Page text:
Regularly spaced circles can also be constructed from other pitch intervals. But these circles will always return to the original pitch before all other 11 pitches are used. A circle of thirds starting on C, for example, uses just three notes—C, E, and G#—before returning to C. So except for the circle of fifths and the chromatic circle, any complete 12-tone circle would have to include at least some irregular spacing: a half step here, two-and-a-half steps there.

These two regularly spaced 12-tone sets, Dembski found, form the structural basis of tonal music. By selecting any continuous section of seven adjacent pitches from the circle of fifths—for example G, D, A, E, B, F#, and C#—and then reordering them according to order of pitches in the chromatic circle—D, E, F#, G, A, B, C#—he could construct tonal music’s fundamental scales, in this case D major.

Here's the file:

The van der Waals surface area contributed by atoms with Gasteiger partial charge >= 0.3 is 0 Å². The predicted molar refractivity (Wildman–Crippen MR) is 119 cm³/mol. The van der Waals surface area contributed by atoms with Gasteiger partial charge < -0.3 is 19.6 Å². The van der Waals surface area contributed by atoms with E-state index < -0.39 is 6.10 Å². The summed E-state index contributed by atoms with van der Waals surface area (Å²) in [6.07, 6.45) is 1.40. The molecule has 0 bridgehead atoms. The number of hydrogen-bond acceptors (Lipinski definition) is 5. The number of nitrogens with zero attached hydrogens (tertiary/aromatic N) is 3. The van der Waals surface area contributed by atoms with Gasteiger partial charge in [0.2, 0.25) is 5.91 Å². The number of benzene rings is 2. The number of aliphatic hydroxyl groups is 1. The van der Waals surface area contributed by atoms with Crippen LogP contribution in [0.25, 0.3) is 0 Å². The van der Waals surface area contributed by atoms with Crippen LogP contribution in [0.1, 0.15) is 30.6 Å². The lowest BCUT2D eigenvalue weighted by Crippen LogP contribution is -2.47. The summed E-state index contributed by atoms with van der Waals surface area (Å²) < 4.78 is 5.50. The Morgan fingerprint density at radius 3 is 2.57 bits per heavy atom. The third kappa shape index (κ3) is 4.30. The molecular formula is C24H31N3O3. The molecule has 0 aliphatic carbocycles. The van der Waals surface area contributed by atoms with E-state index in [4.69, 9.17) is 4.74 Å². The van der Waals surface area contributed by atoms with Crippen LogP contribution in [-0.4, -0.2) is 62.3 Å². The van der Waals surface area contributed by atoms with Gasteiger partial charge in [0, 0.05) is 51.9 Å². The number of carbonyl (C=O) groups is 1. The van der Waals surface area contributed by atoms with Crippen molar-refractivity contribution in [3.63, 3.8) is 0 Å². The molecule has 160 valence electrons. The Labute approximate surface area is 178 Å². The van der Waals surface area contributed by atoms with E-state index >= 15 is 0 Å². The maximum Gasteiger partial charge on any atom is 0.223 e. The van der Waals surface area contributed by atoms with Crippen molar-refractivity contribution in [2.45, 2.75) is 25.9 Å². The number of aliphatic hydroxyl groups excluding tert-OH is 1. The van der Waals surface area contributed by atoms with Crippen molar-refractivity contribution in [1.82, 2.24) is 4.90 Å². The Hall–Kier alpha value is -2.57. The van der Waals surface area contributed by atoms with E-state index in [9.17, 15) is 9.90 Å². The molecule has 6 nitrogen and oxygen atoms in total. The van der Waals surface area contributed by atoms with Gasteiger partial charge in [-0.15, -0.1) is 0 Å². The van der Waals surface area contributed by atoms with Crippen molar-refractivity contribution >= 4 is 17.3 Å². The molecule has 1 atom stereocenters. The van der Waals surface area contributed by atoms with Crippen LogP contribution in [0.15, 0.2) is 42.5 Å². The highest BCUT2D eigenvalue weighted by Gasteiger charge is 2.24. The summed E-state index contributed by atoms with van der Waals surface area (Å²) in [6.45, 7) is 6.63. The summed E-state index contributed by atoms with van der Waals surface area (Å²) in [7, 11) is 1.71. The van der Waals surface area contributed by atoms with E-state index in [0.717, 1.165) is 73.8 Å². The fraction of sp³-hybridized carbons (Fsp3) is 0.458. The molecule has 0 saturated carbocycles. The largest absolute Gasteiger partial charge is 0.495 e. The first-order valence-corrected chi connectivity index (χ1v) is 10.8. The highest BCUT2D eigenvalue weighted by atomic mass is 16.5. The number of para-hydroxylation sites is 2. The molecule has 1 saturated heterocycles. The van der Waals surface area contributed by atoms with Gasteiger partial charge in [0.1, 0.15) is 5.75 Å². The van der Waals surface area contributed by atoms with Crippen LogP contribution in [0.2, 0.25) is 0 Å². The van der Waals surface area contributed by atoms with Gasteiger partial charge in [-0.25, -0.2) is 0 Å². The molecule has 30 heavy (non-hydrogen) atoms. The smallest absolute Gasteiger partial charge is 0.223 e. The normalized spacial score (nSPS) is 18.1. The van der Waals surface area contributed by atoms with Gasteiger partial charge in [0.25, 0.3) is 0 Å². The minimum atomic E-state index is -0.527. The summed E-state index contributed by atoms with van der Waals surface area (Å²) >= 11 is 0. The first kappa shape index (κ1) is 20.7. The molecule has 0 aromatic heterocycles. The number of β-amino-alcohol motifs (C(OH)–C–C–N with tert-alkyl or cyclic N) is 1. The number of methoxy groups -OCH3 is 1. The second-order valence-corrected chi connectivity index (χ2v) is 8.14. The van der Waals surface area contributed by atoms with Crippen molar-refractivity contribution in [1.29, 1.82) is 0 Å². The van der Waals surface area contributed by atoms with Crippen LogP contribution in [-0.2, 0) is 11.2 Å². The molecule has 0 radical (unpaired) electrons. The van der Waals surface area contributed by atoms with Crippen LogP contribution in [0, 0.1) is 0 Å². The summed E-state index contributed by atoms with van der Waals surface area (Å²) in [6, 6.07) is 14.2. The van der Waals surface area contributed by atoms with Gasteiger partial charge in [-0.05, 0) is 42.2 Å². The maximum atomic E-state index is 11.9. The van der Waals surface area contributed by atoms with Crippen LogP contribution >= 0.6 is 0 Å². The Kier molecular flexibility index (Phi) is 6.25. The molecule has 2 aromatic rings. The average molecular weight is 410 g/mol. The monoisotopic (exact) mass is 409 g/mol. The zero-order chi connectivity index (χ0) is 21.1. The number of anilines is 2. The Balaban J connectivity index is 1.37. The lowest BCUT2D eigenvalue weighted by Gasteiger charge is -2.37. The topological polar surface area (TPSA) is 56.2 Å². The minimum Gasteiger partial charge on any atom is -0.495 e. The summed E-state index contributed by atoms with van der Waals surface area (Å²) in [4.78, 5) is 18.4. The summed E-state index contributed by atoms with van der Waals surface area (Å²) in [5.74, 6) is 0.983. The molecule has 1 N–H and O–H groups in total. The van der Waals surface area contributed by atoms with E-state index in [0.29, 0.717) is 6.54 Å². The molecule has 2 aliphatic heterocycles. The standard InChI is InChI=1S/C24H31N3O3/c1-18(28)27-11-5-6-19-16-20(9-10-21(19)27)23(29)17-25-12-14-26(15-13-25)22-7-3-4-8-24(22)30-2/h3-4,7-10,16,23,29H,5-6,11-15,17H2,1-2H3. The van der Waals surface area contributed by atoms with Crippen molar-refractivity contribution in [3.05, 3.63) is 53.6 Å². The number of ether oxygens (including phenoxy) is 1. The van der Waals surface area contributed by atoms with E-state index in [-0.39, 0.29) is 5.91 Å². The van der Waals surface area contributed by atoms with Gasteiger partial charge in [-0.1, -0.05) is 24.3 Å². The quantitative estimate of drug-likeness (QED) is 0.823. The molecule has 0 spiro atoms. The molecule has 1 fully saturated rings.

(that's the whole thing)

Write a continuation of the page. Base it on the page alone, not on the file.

Dembski’s Circles
“What if,“ Dembski thought,“I made my own circles from irregularly spaced 12-tone sets I construct, and then drew my seven-tone scales from those circles?“ One irregular circle could serve the same function for his new system as the circle of fifths served for tonal music: providing seven-tone sets from which scales are constructed. The other irregular circle could serve the same function as the chromatic circle: putting the tones in order.